Shrubs erect, 0.3-1.5 m. Twigs terete, viscid, glabrous or puberulent. Leaves usually in whorls of 3, rarely alternate or opposite; petiole 6-16 mm, usually puberulent; blade oblong to elliptic-lanceolate, 1.5-8 × 0.5-2.5 cm, margins usually plane, apex obtuse to acute, usually apiculate, abaxial surface glabrous or puberulent, sometimes stipitate-glandular, adaxial lightly puberulent (hairs white, to 0.1 mm), sometimes glabrescent, midrib puberulent. Inflorescences axillary near distal end, corymbiform racemes, 4-12-flowered. Pedicels 5-20 mm. Flowers: sepals usually green, sometimes reddish apically or throughout, ovate, 2-2.8 mm, apex usually acuminate, surfaces puberulent; petals connate nearly their entire lengths, usually reddish purple to pink, rarely white or bluish pink, usually deeper colored near anther pockets and with ring of red to purple spots just proximal to pockets, 7.5-9.5 × 6-13 mm, abaxial surface puberulent, adaxial glabrous, puberulent toward base; filaments 2.5-3.5 mm; style 3.5-4.5 mm. Capsules 5-locular, 2-3.5 × 3-5 mm, puberulent, stipitate-glandular. Seeds winged, obovoid, 0.6-1 mm. 2n = 24. The two varieties of Kalmia angustifolia are largely separate geographically and show different flavonoid profiles (S. Liu 1993). Southeastern Virginia has long been known as a region of overlap of these two entities; field and herbarium work (B. A. Sorrie and A. S. Weakley, unpubl.) has demonstrated that the two taxa retain their distinctiveness and that hybrids are rare. Sorrie and Weakley concluded that the two should be treated as separate species.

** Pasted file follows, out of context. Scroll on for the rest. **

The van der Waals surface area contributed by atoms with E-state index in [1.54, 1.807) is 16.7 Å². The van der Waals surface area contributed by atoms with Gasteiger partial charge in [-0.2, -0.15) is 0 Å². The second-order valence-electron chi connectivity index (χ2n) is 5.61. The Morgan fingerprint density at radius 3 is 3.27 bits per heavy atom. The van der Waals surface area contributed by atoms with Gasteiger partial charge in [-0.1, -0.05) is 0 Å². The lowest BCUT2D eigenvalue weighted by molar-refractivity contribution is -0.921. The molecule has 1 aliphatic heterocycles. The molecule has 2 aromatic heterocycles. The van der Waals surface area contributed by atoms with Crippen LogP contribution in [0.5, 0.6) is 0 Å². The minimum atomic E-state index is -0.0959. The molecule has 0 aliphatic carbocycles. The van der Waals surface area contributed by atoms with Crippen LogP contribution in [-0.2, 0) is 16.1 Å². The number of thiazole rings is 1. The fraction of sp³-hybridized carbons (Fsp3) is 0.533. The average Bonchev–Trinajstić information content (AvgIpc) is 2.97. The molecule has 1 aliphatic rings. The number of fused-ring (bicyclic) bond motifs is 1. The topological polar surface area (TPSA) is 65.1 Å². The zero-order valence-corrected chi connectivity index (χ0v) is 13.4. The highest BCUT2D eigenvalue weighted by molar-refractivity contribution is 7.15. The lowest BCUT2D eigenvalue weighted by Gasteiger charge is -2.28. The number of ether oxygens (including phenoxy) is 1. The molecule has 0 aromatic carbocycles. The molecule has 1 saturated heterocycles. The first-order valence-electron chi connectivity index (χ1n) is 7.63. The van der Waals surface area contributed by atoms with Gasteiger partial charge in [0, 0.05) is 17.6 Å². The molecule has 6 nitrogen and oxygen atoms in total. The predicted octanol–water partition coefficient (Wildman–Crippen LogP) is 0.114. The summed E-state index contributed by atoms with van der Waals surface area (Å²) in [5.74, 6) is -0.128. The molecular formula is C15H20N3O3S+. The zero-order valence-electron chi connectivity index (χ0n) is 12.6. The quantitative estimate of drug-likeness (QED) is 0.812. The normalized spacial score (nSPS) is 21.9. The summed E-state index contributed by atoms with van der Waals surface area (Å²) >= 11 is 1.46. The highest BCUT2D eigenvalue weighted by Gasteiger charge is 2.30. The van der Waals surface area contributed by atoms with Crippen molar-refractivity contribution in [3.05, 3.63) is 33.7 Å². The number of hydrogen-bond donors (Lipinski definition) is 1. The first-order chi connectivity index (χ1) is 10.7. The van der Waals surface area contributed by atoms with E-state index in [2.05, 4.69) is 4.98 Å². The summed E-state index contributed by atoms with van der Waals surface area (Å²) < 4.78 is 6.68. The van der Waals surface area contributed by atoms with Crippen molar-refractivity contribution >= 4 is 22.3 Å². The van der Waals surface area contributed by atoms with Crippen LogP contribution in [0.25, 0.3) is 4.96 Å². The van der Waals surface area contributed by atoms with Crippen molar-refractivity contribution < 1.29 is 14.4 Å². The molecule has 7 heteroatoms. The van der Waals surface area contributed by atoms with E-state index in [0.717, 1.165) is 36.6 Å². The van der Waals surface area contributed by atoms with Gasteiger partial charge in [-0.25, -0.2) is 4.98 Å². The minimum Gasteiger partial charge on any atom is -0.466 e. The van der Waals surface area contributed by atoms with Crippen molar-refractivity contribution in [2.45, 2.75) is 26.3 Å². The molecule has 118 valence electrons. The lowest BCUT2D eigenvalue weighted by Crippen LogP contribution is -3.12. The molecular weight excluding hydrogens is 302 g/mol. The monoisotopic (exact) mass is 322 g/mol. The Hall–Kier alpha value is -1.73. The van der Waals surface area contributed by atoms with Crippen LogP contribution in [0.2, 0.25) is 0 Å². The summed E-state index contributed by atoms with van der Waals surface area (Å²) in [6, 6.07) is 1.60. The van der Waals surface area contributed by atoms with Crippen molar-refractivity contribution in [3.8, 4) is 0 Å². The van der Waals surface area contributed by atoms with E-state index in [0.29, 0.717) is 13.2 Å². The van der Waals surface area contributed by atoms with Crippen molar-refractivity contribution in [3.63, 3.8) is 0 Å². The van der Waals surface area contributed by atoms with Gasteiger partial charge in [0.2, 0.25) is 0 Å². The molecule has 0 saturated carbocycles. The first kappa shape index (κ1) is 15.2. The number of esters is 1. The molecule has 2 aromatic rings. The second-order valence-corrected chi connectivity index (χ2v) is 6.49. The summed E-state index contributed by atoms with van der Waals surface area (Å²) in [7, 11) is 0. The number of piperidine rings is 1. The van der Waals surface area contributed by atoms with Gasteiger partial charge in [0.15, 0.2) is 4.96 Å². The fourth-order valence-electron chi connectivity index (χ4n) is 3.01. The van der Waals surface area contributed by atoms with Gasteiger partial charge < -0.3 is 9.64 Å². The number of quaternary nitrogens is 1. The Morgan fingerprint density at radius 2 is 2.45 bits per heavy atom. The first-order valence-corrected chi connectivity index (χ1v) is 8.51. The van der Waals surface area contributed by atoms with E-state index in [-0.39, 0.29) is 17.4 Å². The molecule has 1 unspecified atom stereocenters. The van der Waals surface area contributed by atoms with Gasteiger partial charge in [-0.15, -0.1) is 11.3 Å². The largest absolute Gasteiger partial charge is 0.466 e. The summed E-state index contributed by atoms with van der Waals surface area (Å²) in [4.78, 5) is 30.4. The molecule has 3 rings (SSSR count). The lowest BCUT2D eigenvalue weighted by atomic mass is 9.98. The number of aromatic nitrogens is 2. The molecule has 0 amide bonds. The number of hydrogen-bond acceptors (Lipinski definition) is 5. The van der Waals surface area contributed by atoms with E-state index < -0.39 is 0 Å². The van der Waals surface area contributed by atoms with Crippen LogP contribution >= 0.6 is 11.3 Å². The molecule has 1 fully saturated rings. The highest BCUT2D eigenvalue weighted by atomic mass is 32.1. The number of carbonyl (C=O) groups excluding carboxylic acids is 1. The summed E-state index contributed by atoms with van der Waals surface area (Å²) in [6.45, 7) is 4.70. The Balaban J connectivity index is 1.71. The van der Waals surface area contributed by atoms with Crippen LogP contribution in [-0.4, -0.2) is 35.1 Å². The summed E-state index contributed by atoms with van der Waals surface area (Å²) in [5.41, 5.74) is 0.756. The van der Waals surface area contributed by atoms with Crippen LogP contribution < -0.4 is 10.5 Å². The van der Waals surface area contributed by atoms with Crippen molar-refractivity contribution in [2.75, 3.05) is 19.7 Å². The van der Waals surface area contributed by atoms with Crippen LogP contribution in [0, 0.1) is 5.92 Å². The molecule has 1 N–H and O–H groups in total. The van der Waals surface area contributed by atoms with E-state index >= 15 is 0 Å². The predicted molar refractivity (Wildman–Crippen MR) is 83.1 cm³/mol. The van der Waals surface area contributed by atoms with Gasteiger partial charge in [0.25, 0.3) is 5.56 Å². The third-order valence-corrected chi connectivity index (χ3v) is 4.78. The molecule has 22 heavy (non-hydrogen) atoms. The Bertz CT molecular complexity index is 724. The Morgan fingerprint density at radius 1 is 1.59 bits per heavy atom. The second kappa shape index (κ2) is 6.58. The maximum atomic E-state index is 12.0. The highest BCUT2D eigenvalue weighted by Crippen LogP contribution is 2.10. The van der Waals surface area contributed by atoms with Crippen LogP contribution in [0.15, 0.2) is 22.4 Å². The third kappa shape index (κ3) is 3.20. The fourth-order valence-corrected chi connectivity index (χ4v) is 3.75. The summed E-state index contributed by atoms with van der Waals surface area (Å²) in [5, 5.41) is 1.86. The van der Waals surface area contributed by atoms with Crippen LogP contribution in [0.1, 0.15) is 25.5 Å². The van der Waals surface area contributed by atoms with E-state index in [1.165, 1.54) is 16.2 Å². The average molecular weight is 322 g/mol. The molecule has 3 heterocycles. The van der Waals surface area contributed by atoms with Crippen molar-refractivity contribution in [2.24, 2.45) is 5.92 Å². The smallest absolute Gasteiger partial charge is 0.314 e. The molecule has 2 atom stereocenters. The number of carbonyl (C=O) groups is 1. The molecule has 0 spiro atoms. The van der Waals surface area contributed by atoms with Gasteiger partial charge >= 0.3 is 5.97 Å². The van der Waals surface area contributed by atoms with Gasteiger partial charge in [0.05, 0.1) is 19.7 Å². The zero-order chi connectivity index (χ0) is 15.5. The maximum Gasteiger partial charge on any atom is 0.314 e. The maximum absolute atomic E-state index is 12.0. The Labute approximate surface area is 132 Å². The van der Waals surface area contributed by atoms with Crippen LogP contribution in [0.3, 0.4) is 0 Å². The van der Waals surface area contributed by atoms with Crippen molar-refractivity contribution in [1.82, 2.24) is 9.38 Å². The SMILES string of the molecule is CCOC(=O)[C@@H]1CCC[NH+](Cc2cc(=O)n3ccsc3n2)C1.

Branching shrub to 1 m; lvs firm, most of them ternate or opposite, short-petioled, elliptic or oblong, 3-5 cm, a fourth or half as wide, dull or somewhat bluish- green, glabrous or obscurely hairy above, paler and glabrous or with scattered stipitate glands beneath; fls several or many in short-peduncled, umbelliform or corymbiform racemes from the axils of last year's lvs, on pedicels to 2 cm, these and the bracteoles and cal stipitate-glandular as well as finely puberulent; cor 6-12 mm wide, reddish-purple to deep pink; fr depressed-globose, 3-5 mm thick; 2n=24. Mostly in acid soils; Nf. and Lab. to Va., and inland to Mich. and s. Ont. May-July.
The var. angustifolia, as principally described above, gives way at the s. to var. carolina (Small) Fernald, Carolina sheep-laurel, occurring at the margins of bogs and swamps on the coastal plain from se. Va. to S.C. and in the mts. from sw. Va. to Tenn. and n. Ga. Var. carolina is sometimes taller, to 1.5 m; lvs softly and permanently velvety-canescent beneath and with scattered stipitate glands; cal and bracteoles finely velvety-canescent, not glandular. Apr., May. (K. c.)
Gleason, Henry A. & Cronquist, Arthur J. 1991. Manual of vascular plants of northeastern United States and adjacent Canada. lxxv + 910 pp.